Scrambling down the stairs, looking for a clean pair of jeans it dawned on me. I am going to be late to yet another meeting! TfL had contacted me last Friday to see if I wanted to test the new cycle hire scheme bike. I was happy to oblige but with a pending trip to Argentina in three days I was finding myself even less organised than usual. As I powered my way through London to get to Victoria Street and the TfL press offices I pondered how many people had tried out the bike. I must be in the first few. Also, what would the bike be like? Fast, slow, comfortable, cumbersome?
Upon arrival at the TfL offices I have a decision to make. Secure my bike with a cheap lock and keep my expensive one for the cycle hire bike or the other way round? Someone had commented to me that if you do the maths the scheme is costing £18,000 per bike. While I hold strong doubts about this back of an envelope calculation, I was still certain I wouldn’t want to be responsible for the prototype TfL cycle hire bike getting stolen!
Heading up on the high-speed escalator I reached into my bag to grab my notepad where I had jotted down the questions my Twitterers wanted me to ask. I realised I had left it at home. Soon the high-speed escalator was not looking so cool as I struggled to remember what I was meant to be asking.
No time. I’m shacking hands with Nancy from the TfL press office and having a look at the cycle hire bike for the first time. We take the bike down to the lobby and it’s time to test Nancy out with my questions. Luckily, she knows her stuff.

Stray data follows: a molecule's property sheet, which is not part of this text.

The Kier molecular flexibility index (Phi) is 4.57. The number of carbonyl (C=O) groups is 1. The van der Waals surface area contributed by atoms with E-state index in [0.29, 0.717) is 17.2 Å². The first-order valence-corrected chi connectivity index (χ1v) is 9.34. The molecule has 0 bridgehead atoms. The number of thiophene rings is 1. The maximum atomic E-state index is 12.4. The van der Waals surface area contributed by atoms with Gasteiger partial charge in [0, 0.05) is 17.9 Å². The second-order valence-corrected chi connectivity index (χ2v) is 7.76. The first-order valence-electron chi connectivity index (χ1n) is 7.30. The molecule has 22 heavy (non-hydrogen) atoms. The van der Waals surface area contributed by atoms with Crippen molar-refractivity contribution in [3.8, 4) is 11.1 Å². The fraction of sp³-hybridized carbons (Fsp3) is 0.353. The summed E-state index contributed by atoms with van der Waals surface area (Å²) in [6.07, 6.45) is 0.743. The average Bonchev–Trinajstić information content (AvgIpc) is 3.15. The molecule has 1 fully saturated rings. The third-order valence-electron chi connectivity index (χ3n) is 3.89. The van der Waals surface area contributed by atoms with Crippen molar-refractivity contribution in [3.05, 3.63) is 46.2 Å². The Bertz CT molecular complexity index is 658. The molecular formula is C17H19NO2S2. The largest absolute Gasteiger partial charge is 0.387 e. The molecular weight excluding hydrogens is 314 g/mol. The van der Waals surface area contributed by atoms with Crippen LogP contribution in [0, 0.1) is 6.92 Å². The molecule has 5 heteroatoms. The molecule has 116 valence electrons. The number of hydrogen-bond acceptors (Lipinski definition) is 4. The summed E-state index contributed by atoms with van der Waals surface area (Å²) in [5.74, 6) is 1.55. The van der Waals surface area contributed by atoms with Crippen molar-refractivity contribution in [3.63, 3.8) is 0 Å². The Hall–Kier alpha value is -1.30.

How will the distribution be done and will electric vans be used?
There will be vans managed by Serco redistributing the bikes to ensure even distribution. These are highly likely to be electric.
Considering the thefts in similar schemes, such as the ones in Paris Velib, what security features will there be?
Compared to the Paris scheme the bikes don’t come with an onboard lock. Hence people are encouraged to leave them at the cycle hire docks. Also, the cycle hire dock is easier to use. Unlike the Parisian one, it is a one step process so people won’t forget to do step two, which is securing the bike. The bikes are also much tougher to remove from the cycle hire dock without paying thanks to the design of the dock. If you don’t return the bike then a £300 charge is made on your card.
Saddle height adjusted, good to go
Once my questions have been answered there is nothing left to do but try out the bike. I adjust the saddle to my height using the useful quick release beneath the seat.
Lifting the bike off the curve and onto the pavement I suddenly notice how heavy it is. You certainly wouldn’t want to carry this beast up more than a couple of steps. I glance behind and set off. I’m instantly feeling more European. I’m on a cycle hire bike that has a chain cage so you don’t need to roll up your jeans, a basket for your bag and a step over frame eliminating the need for that awkward leg over manoeuvre. This is cycling in a way someone from Amsterdam would appreciate.
I head to Westminster bridge. While everyone else is taking pictures of each other next to Big Ben with their hands in the V-shape, I park up the bike, kick the stand down and start to take pictures of it. My doing so attracts a lot of attention and interested glances. This isn’t at all surprising. The bike really stands out. Its big blue frame and silver plastic handlebar covers are very noticeable. I instantly make the decision: I love the bold design!